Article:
Myanmar’s military junta dissolves Suu Kyi’s party and most of the opposition

His statement was a reference to a message Suu Kyi sent to her supporters through her lawyers in May 2021 when she appeared in court in person for the first time after the military seized power, she said, “Since the NLD was founded for the people, the NLD will exist as long as the people exist.”

“The party will continue to fulfill the responsibilities entrusted by the people.” Kyaw Htwe said in a text message.

The army said it staged its 2021 takeover because of massive poll fraud, though independent election observers did not find any major irregularities. Some critics of Senior Gen. Min Aung Hlaing, who led the takeover and is now Myanmar’s top leader, believe he acted because the vote thwarted his own political ambitions.

The new polls had been expected by the end of July, according to the army’s own plans. But in February, the military announced a six-month extension of its state of emergency, delaying the possible legal date for holding an election. It said security could not be assured. The military does not control large swaths of the country, where it faces widespread armed resistance to its rule.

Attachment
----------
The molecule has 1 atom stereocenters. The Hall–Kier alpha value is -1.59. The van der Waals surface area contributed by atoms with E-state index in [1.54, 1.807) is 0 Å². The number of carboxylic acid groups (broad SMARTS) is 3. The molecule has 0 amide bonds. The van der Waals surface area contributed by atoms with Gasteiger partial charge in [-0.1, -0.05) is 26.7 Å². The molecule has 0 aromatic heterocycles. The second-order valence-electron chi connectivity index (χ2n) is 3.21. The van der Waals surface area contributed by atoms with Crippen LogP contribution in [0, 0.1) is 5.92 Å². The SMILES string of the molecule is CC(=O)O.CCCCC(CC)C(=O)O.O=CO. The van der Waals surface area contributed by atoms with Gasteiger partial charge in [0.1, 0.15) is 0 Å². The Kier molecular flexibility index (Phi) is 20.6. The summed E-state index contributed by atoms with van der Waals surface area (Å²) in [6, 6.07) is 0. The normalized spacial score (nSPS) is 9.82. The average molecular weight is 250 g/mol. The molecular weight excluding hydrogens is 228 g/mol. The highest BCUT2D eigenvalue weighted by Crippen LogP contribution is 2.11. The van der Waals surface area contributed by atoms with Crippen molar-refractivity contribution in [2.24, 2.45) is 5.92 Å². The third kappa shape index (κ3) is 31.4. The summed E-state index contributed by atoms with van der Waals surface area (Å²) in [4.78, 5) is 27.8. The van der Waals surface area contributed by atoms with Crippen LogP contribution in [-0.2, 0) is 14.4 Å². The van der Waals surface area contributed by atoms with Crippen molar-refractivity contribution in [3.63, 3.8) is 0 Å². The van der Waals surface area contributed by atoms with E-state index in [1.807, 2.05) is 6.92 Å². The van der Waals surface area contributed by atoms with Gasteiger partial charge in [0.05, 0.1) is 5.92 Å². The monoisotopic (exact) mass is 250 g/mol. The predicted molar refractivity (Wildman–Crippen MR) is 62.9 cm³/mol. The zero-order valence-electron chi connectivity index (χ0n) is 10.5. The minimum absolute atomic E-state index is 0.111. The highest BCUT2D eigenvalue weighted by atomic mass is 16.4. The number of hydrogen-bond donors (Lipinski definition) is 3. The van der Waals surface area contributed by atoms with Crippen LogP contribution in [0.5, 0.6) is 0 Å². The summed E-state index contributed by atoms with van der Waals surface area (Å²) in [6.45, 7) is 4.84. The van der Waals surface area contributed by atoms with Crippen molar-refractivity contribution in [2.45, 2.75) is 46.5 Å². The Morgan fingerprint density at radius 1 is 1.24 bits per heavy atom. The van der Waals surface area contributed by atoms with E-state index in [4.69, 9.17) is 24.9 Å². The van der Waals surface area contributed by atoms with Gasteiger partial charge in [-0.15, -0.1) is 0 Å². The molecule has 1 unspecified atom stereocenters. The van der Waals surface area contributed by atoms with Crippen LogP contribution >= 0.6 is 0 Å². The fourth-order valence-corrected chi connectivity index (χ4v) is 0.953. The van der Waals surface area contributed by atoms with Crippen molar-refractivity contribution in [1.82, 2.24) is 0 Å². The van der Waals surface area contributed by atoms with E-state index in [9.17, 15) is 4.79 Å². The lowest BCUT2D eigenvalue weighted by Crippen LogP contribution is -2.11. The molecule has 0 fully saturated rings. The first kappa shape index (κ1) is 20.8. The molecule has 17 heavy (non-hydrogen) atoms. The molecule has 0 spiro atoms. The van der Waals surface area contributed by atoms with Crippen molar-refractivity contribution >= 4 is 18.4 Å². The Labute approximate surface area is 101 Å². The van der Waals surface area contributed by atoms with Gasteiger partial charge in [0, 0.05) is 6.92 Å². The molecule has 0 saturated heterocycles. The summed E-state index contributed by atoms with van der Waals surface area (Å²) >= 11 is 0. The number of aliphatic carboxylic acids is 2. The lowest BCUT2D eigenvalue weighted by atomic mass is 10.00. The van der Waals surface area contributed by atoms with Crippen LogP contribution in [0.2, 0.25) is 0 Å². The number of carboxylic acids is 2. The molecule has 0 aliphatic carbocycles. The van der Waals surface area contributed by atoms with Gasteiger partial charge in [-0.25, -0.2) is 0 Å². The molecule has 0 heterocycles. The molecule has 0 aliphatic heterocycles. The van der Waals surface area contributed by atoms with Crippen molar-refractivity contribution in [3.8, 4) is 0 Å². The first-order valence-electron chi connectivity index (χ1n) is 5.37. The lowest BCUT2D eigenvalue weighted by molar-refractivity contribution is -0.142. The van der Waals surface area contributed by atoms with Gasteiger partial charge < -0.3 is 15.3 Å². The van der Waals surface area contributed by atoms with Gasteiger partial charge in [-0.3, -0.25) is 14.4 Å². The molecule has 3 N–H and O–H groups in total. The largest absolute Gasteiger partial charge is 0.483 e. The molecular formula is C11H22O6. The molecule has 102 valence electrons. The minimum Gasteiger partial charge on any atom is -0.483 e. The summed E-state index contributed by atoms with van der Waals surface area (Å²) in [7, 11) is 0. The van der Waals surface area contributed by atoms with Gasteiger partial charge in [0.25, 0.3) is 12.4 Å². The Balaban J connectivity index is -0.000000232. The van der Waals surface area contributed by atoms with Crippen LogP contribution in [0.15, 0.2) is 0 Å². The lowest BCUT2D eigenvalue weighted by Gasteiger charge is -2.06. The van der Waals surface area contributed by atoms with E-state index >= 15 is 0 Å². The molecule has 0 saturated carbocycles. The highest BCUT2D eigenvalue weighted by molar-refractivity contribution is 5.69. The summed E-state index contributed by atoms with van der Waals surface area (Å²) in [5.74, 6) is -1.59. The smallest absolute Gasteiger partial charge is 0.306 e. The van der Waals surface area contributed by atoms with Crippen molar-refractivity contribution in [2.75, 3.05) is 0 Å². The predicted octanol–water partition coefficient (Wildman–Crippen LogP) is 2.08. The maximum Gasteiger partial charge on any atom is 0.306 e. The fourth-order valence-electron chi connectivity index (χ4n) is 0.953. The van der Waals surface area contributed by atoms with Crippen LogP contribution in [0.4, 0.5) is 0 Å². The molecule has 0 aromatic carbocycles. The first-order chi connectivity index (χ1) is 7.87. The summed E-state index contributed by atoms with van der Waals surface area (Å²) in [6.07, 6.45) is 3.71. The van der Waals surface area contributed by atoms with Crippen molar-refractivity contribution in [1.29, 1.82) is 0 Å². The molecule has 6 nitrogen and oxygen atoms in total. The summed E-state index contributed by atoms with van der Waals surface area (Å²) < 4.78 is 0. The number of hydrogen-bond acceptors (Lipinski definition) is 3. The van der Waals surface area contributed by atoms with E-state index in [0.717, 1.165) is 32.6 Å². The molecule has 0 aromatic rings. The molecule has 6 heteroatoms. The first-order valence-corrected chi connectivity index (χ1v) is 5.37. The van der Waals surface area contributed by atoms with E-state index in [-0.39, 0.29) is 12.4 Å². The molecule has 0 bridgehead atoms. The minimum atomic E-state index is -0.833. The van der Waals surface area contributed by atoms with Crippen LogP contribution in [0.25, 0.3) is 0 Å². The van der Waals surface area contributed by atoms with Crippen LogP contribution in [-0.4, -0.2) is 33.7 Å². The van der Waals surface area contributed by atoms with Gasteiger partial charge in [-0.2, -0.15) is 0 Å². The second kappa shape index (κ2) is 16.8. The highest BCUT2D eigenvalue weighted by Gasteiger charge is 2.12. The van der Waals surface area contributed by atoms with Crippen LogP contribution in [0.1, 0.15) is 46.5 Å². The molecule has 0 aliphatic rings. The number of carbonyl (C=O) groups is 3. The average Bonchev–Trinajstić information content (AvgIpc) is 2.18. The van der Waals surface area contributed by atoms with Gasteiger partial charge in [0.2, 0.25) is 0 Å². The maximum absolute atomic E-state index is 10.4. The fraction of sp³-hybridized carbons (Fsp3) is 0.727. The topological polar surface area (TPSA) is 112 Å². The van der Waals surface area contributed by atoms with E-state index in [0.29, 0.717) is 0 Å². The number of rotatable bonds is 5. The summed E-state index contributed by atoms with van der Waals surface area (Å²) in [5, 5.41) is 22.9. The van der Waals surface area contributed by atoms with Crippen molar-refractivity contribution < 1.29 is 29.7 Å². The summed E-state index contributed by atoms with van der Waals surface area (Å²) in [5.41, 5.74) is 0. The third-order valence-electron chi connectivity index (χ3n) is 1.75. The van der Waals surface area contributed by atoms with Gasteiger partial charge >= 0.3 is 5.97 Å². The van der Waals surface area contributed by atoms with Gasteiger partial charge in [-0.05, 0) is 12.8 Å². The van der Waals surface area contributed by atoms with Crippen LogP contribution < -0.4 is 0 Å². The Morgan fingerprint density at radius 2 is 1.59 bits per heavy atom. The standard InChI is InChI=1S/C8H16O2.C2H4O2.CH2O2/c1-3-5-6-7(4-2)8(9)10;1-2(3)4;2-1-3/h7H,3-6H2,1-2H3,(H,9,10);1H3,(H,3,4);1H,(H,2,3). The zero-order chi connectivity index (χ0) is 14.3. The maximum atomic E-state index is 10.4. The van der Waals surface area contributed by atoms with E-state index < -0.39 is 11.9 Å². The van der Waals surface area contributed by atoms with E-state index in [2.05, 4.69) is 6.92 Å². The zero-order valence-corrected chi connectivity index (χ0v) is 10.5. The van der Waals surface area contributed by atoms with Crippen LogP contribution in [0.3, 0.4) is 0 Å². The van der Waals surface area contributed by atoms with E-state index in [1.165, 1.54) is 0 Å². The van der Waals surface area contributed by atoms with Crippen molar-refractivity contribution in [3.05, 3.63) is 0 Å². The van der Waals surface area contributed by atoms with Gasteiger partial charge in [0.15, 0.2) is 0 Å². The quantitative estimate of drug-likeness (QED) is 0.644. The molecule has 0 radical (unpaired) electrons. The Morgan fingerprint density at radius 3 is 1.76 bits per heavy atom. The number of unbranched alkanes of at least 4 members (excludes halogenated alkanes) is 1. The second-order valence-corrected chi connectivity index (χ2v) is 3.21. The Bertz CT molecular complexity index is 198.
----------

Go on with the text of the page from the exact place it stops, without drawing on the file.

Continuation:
The military government enacted a new political party registration law in January that makes it difficult for opposition groups to mount a serious challenge to the army’s favored candidates. It sets conditions such as minimum levels of membership and candidates and offices that any party without the backing of the army and its cronies would find hard to meet, especially in the repressive political atmosphere.

The new law required existing political parties to re-apply for registration with the election commission by March 28.

Ninety parties ran in the 2020 election, of which just under half have been dissolved. The state-run Global New Light of Myanmar newspaper on Wednesday published the election commission’s list of 50 existing parties that had registered by the Tuesday deadline, and 40 that had not, meaning they would be dissolved as of Wednesday.

The military-backed Union Solidarity and Development Party, which ran a distant second to the NLD in 2015 and 2020, registered again. The Shan Nationalities League for Democracy, and NLD ally that won the third largest number of seats in 2020, did not.

“Among these 63 parties, 12 parties will launch election campaigns across the nation and 51 parties only in one region or state,” the state-run paper reported.

The surviving parties are unlikely to pose a meaningful electoral challenge to the junta: they won only a handful of seats in the 2020 election, and most will not mount national campaigns.

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